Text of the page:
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|CED in the History of Media Technology|
The RCA Engineering Model 2 was the first CED player that RCA demonstrated to the technology press on March 19th, 1975 on the 49th floor of 30 Rockefeller Center in New York City. The chief demonstrator was Richard Sonnenfeldt (pictured), who had recently been appointed staff vice president for VideoDisc operations. This demonstration came just four days after Philips and MCA held a similar event for DiscoVision, also in New York. These demonstrations may have been timed to coincide with the introduction of the Teldec system in Europe, as proof that superior VideoDisc systems were being developed. During the demo RCA emphasized the simple nature of the CED system, since at that time the laser required by the Philips/MCA optical system was based on gas tube technology rather than the laser diode technology that was available when compact discs hit the market in 1983. Sonnenfeldt stated "Our philosophy is to put a simple, low-cost, easily serviced player in the home and to keep the space age technology in the factory."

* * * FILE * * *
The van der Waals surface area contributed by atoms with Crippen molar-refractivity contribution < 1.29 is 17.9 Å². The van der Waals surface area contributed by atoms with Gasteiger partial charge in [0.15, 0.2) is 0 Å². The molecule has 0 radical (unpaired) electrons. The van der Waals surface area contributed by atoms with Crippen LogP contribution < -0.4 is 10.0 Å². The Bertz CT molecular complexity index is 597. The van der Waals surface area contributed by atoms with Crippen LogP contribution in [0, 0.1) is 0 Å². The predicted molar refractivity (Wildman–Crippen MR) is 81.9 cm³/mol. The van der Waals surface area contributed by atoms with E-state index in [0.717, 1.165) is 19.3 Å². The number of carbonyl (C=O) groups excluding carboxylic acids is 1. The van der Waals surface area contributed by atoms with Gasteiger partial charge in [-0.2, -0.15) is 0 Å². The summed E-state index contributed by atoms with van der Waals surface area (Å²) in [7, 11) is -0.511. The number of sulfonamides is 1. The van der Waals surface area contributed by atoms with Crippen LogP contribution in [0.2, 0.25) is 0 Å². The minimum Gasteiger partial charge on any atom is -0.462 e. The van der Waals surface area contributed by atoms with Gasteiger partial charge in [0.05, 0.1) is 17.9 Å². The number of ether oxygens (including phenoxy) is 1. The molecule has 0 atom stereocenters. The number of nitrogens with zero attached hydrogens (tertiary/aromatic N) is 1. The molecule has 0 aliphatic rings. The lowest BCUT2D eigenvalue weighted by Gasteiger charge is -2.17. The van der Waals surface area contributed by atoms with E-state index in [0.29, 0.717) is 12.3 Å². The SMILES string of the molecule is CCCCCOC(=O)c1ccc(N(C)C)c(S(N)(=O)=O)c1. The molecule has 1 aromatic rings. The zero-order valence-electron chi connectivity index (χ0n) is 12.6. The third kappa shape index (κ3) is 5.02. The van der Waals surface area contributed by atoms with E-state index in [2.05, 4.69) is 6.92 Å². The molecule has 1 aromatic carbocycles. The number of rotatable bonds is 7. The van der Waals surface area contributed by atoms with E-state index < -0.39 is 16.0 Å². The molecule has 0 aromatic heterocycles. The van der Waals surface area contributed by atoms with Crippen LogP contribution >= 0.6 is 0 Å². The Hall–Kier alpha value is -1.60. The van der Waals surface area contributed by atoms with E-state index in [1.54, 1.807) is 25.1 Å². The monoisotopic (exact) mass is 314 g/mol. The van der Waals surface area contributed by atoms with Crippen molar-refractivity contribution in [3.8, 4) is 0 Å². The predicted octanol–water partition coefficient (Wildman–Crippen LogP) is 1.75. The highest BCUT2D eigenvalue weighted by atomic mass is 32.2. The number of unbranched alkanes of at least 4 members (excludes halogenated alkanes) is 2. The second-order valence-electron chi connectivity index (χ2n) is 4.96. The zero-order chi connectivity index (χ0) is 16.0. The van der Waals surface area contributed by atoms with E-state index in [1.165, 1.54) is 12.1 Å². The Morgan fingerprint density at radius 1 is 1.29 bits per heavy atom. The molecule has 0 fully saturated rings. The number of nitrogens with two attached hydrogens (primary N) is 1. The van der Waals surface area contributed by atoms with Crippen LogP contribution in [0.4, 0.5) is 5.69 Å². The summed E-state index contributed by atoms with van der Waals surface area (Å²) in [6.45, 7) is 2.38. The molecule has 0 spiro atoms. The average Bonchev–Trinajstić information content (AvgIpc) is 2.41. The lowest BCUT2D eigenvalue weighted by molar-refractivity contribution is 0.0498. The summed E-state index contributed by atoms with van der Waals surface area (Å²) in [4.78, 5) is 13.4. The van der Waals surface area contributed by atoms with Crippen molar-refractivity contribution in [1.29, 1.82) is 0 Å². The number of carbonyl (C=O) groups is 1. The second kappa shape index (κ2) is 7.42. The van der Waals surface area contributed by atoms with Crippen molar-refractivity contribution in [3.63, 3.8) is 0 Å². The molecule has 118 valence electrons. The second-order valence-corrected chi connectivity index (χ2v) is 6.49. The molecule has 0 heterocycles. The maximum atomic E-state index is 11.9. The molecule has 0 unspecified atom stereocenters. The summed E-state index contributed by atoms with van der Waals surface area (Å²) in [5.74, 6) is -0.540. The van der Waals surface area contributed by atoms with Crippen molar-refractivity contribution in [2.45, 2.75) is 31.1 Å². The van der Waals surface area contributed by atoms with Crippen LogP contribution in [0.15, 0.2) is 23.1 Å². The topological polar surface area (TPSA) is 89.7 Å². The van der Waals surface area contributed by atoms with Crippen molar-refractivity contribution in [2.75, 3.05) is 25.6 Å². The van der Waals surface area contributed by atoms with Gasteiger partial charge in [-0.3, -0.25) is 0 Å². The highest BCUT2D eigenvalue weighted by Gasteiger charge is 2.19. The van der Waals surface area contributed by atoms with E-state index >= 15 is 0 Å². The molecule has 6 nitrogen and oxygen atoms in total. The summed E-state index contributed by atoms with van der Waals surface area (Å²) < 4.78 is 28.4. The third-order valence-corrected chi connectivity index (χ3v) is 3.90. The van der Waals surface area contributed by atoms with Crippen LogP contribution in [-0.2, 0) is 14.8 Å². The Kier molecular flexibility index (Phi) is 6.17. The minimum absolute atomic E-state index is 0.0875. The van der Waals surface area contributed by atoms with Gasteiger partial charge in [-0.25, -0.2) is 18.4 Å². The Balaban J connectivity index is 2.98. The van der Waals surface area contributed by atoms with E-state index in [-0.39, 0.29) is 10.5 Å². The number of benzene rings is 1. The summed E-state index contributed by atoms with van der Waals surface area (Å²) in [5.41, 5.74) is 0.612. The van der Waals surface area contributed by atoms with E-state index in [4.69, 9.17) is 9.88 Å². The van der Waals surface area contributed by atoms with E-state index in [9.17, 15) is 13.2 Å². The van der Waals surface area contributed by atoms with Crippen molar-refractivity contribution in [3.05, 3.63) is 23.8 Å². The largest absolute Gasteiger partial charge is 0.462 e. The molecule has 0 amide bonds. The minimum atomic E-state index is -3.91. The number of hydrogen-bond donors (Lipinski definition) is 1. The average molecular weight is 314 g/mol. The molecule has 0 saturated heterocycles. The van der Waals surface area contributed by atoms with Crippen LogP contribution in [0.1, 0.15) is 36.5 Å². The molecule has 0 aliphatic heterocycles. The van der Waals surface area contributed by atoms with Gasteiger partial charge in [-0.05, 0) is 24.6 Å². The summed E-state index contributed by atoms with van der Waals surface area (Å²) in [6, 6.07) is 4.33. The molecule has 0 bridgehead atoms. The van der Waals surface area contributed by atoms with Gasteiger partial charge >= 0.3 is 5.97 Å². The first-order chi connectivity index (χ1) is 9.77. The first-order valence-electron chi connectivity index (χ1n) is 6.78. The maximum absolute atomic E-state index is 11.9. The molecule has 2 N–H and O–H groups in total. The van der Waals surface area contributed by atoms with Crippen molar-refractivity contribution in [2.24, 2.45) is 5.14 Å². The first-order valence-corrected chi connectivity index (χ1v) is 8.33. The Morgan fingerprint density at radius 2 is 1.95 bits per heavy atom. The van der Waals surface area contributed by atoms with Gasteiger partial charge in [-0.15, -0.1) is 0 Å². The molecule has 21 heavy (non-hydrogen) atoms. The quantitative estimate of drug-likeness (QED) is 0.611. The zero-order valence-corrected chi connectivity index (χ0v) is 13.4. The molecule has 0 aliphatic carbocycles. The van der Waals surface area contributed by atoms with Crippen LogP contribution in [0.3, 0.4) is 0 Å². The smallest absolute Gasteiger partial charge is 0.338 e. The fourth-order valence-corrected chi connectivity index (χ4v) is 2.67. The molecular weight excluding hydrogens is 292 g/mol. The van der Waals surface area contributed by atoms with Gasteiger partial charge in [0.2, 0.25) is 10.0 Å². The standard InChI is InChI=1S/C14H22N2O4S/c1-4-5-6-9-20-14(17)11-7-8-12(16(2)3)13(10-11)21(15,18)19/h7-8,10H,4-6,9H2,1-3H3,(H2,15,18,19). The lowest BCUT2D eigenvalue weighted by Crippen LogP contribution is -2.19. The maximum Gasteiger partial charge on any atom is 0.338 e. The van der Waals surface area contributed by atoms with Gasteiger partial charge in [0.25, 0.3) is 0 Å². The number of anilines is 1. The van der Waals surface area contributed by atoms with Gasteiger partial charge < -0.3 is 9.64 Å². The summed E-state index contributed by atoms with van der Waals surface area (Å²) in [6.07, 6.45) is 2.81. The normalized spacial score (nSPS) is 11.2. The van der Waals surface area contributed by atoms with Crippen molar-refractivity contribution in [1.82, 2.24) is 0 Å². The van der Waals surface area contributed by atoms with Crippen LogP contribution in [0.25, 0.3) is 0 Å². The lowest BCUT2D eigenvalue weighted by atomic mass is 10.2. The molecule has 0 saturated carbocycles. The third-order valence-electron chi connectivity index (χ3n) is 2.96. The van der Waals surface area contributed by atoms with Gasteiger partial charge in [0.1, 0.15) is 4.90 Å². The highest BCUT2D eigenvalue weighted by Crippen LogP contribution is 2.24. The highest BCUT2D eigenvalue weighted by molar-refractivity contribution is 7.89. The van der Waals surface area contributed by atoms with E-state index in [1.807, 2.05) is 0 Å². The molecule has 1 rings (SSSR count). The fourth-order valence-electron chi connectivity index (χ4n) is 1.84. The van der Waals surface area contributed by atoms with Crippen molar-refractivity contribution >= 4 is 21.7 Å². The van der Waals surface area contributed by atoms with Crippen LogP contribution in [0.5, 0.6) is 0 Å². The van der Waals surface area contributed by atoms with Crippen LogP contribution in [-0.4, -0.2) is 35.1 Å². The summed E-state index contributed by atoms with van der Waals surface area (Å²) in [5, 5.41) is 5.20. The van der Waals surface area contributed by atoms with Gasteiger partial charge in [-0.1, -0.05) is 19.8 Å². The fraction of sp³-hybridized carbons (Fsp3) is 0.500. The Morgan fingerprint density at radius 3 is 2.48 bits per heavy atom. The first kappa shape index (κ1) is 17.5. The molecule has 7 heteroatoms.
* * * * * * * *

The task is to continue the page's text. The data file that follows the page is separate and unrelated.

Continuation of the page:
These presentations, at least in the eyes of the press, suggested another competition for the market, not unlike the Color TV standard and EVR vs. Holotape contests of years past. This higher profile for VideoDisc did result in more corporate resources becoming available. Anthony Conrad replaced Robert Sarnoff as RCA CEO in November 1975, and he continued support for the CED system.